New technologies in vehicles have drastically advanced over the last several years. Convenience technologies, such as advanced infotainment systems and complicated touch screens, add to driver distraction, while automated assistance features create a reliance on technology, causing drivers to be less engaged on the road.

Convenience Technologies

The automotive industry has recently witnessed a rapid influx of cutting-edge technologies designed to enhance the driving experience. Advanced infotainment systems, which are in-car systems that seamlessly combine entertainment and information, give drivers hands-free access to their smartphones, and make vehicles more connected and smarter than ever before. While these innovations aim to improve safety, efficiency, and overall convenience, there is a growing concern about the unintended consequences—specifically, the potential for these technologies to distract drivers.

According to a study completed by financial service provider Allianz, “Distractions caused by using modern technology while driving increase the risk of accidents by 50 percent.” One of the most significant technological advancements in modern vehicles is the integration of advanced infotainment systems. Touchscreen displays, voice commands, and gesture controls have replaced traditional knobs and buttons, providing drivers with a more intuitive and interactive interface. Although these features are designed to enhance the driving experience, they can also be risky as they can potentially divert a driver’s attention away from the road. The Virginia Beach Injury Law News states, “The average user of infotainment features is visually and mentally distracted for over 40 seconds when using the system. If that motorist is driving at a speed of 55 miles per hour, they will be driving without looking where they are going for a distance of almost 1000 yards—or more than a half-mile.”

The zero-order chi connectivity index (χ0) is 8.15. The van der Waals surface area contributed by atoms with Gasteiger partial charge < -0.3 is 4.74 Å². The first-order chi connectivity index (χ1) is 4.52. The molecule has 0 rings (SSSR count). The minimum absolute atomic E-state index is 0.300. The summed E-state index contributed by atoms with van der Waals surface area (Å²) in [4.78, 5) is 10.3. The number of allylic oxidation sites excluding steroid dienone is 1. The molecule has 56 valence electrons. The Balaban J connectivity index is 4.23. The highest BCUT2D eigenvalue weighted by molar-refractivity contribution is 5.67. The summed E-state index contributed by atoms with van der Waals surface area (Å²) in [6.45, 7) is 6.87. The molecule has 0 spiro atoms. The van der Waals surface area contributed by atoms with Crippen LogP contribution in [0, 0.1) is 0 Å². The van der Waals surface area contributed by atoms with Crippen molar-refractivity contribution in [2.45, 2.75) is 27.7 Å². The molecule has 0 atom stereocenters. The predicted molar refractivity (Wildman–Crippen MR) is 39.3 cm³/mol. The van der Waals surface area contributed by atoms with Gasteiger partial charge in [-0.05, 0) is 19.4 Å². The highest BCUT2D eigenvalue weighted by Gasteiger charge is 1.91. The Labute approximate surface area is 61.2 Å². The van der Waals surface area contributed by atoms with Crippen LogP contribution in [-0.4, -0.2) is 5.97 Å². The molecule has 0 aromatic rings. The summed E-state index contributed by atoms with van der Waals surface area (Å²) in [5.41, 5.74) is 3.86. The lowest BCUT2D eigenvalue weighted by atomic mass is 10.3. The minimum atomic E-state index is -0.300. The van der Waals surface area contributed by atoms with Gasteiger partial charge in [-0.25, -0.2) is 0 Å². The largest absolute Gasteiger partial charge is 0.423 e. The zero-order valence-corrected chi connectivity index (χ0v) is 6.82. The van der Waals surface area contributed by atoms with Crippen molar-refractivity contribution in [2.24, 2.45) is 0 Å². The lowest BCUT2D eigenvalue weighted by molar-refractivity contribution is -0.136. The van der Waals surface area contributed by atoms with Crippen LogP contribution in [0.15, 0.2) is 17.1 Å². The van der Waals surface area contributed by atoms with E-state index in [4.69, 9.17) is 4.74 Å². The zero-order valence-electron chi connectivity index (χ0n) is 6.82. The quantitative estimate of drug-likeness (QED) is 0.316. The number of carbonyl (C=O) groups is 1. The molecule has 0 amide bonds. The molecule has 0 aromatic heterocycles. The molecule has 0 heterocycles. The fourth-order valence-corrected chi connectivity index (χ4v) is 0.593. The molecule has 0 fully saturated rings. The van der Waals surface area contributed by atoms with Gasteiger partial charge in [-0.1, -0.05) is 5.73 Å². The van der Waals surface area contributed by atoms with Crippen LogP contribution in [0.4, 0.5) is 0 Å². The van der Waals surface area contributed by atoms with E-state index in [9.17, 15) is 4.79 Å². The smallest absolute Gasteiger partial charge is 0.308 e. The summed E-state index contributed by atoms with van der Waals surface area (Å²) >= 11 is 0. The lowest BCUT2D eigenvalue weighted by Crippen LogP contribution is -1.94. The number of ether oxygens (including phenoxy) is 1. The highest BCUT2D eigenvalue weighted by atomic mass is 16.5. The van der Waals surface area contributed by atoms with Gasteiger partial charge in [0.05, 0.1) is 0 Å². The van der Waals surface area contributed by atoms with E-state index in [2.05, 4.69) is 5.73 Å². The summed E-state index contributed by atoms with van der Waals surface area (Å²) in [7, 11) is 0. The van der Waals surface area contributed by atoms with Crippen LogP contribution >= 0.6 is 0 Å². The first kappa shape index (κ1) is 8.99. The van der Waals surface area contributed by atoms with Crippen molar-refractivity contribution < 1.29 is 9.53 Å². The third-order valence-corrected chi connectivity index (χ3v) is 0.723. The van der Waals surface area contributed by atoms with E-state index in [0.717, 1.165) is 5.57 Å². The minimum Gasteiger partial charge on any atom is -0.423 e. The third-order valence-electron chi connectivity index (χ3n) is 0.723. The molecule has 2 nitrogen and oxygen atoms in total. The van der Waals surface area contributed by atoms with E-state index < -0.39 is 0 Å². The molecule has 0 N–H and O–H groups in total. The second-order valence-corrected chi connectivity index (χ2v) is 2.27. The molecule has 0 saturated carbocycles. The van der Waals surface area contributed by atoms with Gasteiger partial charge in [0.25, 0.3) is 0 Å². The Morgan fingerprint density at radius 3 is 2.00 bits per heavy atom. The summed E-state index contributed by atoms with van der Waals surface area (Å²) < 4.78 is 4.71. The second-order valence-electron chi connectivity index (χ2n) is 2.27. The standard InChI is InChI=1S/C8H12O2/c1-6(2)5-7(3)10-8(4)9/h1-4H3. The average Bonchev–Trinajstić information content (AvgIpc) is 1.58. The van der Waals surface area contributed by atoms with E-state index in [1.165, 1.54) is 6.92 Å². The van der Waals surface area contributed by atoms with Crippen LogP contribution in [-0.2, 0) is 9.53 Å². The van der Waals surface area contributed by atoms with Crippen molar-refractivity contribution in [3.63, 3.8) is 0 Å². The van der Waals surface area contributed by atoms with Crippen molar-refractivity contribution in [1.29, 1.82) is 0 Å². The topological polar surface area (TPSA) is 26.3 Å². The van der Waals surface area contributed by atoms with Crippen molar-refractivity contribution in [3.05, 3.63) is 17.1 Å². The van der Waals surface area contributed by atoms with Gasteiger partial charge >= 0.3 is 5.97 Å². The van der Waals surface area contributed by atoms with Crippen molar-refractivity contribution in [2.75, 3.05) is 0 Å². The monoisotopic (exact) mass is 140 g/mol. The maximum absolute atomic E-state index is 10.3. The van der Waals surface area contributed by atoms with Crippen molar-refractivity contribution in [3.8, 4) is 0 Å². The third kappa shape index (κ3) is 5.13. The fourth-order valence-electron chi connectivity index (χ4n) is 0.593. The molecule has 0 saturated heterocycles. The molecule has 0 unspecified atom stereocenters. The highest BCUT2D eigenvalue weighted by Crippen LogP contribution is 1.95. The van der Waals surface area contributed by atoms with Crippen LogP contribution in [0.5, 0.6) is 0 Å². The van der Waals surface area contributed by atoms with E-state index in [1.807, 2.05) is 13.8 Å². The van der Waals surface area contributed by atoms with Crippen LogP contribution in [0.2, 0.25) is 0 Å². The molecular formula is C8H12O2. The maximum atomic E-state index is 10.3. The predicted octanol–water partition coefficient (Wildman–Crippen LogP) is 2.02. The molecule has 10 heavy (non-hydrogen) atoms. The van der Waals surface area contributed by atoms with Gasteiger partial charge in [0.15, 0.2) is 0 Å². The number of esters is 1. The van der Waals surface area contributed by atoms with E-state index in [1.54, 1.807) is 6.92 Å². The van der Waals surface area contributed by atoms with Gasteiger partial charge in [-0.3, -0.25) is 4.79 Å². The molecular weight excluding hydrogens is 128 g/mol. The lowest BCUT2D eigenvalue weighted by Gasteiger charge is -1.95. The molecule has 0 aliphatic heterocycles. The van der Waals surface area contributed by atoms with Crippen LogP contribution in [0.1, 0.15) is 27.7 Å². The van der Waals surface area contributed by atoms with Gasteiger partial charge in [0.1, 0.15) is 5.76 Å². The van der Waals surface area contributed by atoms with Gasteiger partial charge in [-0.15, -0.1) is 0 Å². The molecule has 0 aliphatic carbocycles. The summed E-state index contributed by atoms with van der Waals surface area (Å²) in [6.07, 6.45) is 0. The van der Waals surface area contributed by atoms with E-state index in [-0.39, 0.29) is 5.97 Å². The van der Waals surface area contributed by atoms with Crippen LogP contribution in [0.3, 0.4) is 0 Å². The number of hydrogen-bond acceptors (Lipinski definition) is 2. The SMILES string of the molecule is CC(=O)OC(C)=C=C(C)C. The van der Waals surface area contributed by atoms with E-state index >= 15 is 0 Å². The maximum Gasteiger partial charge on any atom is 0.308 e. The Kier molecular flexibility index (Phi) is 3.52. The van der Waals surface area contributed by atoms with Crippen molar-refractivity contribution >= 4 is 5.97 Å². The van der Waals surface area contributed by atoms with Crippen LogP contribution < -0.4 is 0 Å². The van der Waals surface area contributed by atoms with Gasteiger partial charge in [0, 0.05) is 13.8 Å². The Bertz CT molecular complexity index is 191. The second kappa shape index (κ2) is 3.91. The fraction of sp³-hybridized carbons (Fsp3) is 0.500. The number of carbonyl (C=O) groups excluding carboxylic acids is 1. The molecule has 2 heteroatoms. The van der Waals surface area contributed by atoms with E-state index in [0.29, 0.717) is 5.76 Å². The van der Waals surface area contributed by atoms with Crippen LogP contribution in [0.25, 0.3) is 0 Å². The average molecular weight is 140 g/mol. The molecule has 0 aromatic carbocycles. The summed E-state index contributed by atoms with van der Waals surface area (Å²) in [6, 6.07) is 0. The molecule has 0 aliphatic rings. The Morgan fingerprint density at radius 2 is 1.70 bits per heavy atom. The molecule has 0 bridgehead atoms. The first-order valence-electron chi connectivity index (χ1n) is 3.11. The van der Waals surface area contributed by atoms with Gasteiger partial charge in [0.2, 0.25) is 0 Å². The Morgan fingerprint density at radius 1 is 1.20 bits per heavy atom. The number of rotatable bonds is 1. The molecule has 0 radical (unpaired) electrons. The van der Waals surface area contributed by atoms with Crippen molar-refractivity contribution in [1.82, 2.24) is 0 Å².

Distraction from technology is not just limited to vehicle drivers. In an article focused on driver distraction, the Los Angeles Times reported that the U.S. military has also faced a similar issue with helicopter pilots. The author quoted a study on pilots of Apache attack helicopters conducted by the U.S. Army in the 1980s. The pilots had to respond to constant information on screens and displays in the cockpit of the helicopters. “The cognitive overload caused by all that information was degrading performance and raising the risk of crashes, the researchers determined. Pilots were forced to do too many things at once, with too many bells and whistles demanding their attention.” The inundation of information in current vehicles has a similar effect to what these pilots experienced over 30 years ago.

Automated Assistance

The automotive industry is also making strides towards autonomous driving by introducing semi-autonomous features like adaptive cruise control, lane-keeping assist, and automated parking. While these technologies aim to enhance safety and reduce driver fatigue, they can inadvertently encourage overreliance on automation. The Canadian Broadcasting Corporation wrote about a study completed by the University of Windsor, which found that those who get behind the wheel of semi-autonomous cars pay little attention to the road. The Washington Post reported on the dangers of drivers relying on semi-autonomous technology in their vehicles, indicating that crashes involving Tesla’s driver assistance system have increased since 2021.

While these technologies are intended to increase the safety of drivers in a constantly connected world, overreliance on these innovations can pose a danger if relied on too much.

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